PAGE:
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Author Topic: schools for public interest careers, help! Tier 3 schools vs. reputation  (Read 943 times)

pizza666

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  • Firstly, I am becoming discouraged with the reputations of schools I am interested in, after reading things online.
  • I am interested in a career in work for women's reproductive rights,  and other work for women  and I'm very passionate about the subject. 
  • I applied late in the game  with Feb LSAT scores, but after researching online, I feel like I won't get a job if I go to any schools I have applied to. 
  • 3.37 - ( I started school at 16, but my grades got better). /158 
  • But! Since I am quite young (20), the idea of 35k a year starting salaries doesn't scare me off, and I'm excited to work my butt off in order to achieve the rank I need.

My question is, with any of these schools do I have a fighting chance in their respective public interest legal markets? I'd be happy to live in any of these cities
GGU - accept w/20k
BROOKLYN - waitlist
waiting on 
LOYOLA LA - PT
STURM - PT/DAY (asked to be considered for both)
CUNY 
DEPAUL - PT
KENT - PT
/
UF - DENY
LEWIS and CLARK (missed deadline)- DENY

john4040

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But! Since I am quite young (20), the idea of 35k a year starting salaries doesn't scare me off, and I'm excited to work my butt off in order to achieve the rank I need.

Will you be able to live comfortably making $35k and paying off student loans? 

Take a look at the stats at these schools before you go:  www.lawschooltransparency.com

% of grads going into public interest:

GGU - 2.9%
Brooklyn - 5.8%
Loyola LA - 3.3%
Sturm - ?
CUNY - 33.3%
Depaul - 4.5%
Chicago-Kent - 4.5%

Might want to also call the admissions department and see where most of the PI grads are going.

Maintain FL 350

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I have some (admittedly limited) experience with public interest law. Here's the deal: "public interest" is a relatively broad term that encompasses everything from large non-profits like the Sierra Club to very small local food banks, and everything in between. Some private for-profit firms call themselves public interest firms because they focus on employment discrimination, immigrant's rights, etc. Some government jobs, like the public defender's office, can also be considered public interest.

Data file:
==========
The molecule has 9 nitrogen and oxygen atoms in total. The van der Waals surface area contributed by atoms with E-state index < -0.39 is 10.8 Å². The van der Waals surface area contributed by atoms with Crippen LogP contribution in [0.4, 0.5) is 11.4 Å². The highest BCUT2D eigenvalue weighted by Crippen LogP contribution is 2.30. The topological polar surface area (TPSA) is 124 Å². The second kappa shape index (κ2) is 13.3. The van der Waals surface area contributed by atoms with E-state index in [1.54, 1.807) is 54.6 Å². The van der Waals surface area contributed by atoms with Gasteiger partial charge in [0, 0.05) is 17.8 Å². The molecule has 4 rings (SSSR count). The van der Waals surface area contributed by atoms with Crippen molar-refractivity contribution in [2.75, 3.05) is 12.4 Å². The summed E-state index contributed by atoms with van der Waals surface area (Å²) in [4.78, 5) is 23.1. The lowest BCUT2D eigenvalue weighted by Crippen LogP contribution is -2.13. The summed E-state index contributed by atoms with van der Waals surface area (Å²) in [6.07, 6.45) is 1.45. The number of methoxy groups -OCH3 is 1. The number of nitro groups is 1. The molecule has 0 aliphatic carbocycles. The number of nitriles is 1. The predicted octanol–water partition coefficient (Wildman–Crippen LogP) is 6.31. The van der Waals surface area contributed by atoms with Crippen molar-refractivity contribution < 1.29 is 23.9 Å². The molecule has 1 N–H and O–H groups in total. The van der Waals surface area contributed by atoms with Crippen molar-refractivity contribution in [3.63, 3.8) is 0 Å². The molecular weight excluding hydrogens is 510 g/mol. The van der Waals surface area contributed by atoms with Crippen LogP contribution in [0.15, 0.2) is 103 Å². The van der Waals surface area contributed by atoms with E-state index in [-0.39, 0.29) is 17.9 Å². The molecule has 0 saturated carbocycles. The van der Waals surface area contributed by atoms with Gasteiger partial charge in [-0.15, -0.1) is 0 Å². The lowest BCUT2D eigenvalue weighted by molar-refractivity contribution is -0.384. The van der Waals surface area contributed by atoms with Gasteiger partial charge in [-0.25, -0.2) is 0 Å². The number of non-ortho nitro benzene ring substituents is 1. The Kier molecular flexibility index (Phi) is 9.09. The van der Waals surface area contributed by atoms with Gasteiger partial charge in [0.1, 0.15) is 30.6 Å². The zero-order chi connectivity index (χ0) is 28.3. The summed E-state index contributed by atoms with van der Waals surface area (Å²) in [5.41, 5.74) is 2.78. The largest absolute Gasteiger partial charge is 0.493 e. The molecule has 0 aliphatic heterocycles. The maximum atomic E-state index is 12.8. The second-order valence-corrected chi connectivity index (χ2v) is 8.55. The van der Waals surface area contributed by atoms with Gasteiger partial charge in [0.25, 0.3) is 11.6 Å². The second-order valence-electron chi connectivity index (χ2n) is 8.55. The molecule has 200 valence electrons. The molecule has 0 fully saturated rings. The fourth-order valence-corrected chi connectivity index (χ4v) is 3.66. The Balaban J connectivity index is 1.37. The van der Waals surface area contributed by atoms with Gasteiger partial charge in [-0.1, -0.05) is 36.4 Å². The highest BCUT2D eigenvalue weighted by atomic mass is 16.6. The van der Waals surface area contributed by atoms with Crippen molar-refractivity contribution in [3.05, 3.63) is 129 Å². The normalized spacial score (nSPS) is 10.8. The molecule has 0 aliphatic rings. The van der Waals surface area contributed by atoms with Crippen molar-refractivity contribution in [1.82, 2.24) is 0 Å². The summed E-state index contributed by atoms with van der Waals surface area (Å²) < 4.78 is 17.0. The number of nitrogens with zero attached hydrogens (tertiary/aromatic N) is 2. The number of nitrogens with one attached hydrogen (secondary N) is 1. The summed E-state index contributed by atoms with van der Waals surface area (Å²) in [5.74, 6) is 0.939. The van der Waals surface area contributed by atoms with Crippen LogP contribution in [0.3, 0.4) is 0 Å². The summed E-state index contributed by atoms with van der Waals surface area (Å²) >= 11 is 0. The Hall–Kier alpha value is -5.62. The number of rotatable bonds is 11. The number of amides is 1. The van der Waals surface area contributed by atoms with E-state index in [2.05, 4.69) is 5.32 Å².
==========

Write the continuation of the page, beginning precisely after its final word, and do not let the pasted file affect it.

Large, national PI organizations are actually very competitive when it comes to hiring. Lots of rich kids with Ivy League degrees who don't need to worry about paying off loans apply for these jobs. The smaller PI offices are less competitive, but as you've indicated, don't pay much. If you'll be graduating without much debt it may not matter, but if you've got to make $1500.00 per month loan payments $35-$40,000 is gonna be tough.

Here's the advice I'd give to anyone contemplating law school:

1) Set realistic, achievable goals and be clear about what it will take to realize those goals. If you go into law school with a distorted or unrealistic vision of the future, you're setting yourself up for disappointment. Going to GGU doesn't mean that you'll be unemployed, but it does mean that you might need to be flexible and modify your post-law school expectations. Women's Interest legal jobs are few and far between, and you'll be competing with some serious heavy hitters. I'm not just talking about academic credentials, either. You might be competing against a woman who attended a T4 school, but spent ten years as the executive director of a small non-profit, or as a social worker, etc.

Your chances of being a happy, productive law student will greatly increase if you don't limit your options early on. Understand that you may not get your dream job straight out school, and be willing to build up experience in other fields so that eventuallly you'll be in a position to land that dream job. I hope I don't sound discouraging, but I've been throuh this process and I can tell you that adaptability is valuable. Regardless of what anyone tells you, you can go to a T3-T4, work hard, and get a job. Just be informed and realistic about your options. 

2) Get as much experience as you possibly during law school. This is absolutely imperitive, especially if you attend a less-than-prestigious school. Most public interest organizations have very tight budgets and can't afford to spend too much time training a new lawyer. In my limited experience, they tend not to hire people straight out of law school. Connections and experience will go farther towards getting you a job than your school's career placement office or on-campus interviews.